Recognizing & Treating Cataracts in Dogs

Have you ever looked into the lens of your furry, four-legged friend and noticed something like a blanket of fog has permanently settled in?

Cataracts. A cloudiness that befalls our beloved four-legged friends as the years pass by and old age sets in. Although cataracts are a common problem affecting dogs’ vision, there is still so much left to discover about canine cataracts.

Cataracts in dogs

What are Cataracts?

A cataract refers to cloudiness in the lens of the eye leading to blurred vision, which ranges from partial to complete opacity. When the lens becomes cloudy it can prevent light from passing to the retina, contributing to vision loss.

what are cataracts in dogs?

What Causes Cataracts in Dogs?

Cataract development is one of the most common problems affecting dogs’ eyes. Although any dog can be afflicted, old age is a huge factor, as well as breed. In fact, most cases are inherited. The following breeds are especially prone to hereditary causes:

In addition, the following risk factors increase the likelihood of a dog developing cataracts:

  • Old age
  • Congenital cataracts, or being born with cataracts
  • Secondary to other diseases of the eye like glaucoma
  • Diabetes mellitus
  • Electric shock
  • Exposure to radiation or toxic substances
  • Hypocalcemia, or very low calcium levels in the blood
  • Inflammation in the eye
  • Nutritional disorders
  • Trauma, or eye injury

causes of cataracts in dogs

Signs of Cataracts in Dogs

How can you tell if your dog is affected by cataracts? The degree to which your dog is affected is most often connected with lens opacity—that is, cloudiness. Whereas dogs with a low level of opacity may not show any symptoms, dogs that experience more than 60 percent opacity of the lens capsule may show signs of vision loss or difficulty navigating dimly lit areas.

In addition, if your dog has cataracts from diabetes mellitus you may notice increased thirst, increased frequency of urination, and weight loss.

Symptoms of Cataracts in Dogs

Cataracts are often caught by the cloudy or bluish-gray coloring in the eye, though this can also be a sign of nuclear sclerosis. Nuclear sclerosis, the natural onset of graying with age, does not affect your dog’s ability to see. Still, any cloudiness garners reason enough to visit the veterinarian.

signs of dog cataracts

How to Treat Dogs with Cataracts

If you suspect your dog may be affected by the looming cloudiness of cataracts, take him to the vet right away. Cataract is a progressive disorder—it can worsen by the day, so treatment is of the utmost importance.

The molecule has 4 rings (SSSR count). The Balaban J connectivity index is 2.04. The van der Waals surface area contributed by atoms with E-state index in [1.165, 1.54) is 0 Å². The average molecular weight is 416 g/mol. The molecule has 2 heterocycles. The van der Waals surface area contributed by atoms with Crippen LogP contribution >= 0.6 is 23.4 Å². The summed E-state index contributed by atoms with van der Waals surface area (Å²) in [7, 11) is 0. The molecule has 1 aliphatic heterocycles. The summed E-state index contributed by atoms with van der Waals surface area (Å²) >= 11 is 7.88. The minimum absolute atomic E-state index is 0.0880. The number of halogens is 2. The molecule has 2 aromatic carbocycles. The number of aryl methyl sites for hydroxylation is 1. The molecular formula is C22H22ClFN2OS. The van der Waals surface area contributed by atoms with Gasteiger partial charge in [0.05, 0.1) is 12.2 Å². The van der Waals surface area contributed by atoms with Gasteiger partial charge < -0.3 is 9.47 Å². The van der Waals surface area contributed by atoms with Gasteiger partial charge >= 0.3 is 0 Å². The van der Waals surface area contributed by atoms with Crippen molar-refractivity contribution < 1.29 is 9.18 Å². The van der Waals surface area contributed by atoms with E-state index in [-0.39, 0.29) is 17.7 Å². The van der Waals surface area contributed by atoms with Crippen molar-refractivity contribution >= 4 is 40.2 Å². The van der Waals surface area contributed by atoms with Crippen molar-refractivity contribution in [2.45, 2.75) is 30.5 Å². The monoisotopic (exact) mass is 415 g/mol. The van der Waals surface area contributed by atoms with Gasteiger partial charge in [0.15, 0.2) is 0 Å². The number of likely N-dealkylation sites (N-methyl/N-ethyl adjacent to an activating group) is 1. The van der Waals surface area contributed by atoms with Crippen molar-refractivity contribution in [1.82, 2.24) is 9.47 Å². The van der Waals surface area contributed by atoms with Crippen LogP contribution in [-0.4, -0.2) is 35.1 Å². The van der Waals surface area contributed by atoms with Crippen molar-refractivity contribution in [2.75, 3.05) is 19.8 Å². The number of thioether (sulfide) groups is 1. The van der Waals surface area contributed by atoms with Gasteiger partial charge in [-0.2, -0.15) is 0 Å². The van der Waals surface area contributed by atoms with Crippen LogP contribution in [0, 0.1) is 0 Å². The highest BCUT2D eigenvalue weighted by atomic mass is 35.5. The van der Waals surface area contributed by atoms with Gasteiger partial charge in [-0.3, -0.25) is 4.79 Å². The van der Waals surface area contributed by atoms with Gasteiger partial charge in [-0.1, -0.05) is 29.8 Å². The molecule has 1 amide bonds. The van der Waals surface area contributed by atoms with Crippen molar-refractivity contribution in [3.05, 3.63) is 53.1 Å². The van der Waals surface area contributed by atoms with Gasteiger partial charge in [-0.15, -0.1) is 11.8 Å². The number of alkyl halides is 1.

To this day, cataract surgery remains the most widespread option for treatment. As with humans, this surgery is very common and involves removing the cataractous lens to replace it with an artificial one.

Unlike humans, however, cataract surgery for dogs can be quite expensive as it requires a veterinary ophthalmologist. The surgery does pose risks such as infection, eye damage, glaucoma, retinal detachment, and complete blindness, but you must remember that it is quite commonplace.

If the surgery is successful, your dog will experience restored vision, though not as complete as before as age and scarring from the procedure ascertain that his vision will not be the same.

treating dog cataracts

How to Prevent Cataracts in Dogs

Recent studies show that proper nutrition can lead to delay, and even prevention of cataract formation in your puppy pal. Certain natural antioxidants have even been found to reduce age-related cataracts in older dogs.

The following have been recommended for the prevention of canine cataracts:

  • 50 IU of vitamin E for every ten pounds of weight, mixed in with your dog’s food once a day
  • 100 mgs of vitamin C two times a day for every ten pounds of weight
    • It is recommended to add the powdered version to his food
    • Warning: Vitamin C can cause diarrhea
  • Carrots, kale, plus other green and yellow vegetables
  • 50 mgs of bilberries in supplement form daily. Bilberries carry an antioxidant property that protects eye tissue.
  • Protective eye drops specifically made for dogs. These lubricating eye drops contain N-acetylcarnosine, a super-antioxidant which has been clinically proven to reverse and prevent cataracts.

prevent dog cataracts

Optimal vision for your pet can lead to an optimal life. Initiating these steps to prevention early on can help to ensure your dog enjoys a long, happy life filled with sights to behold!


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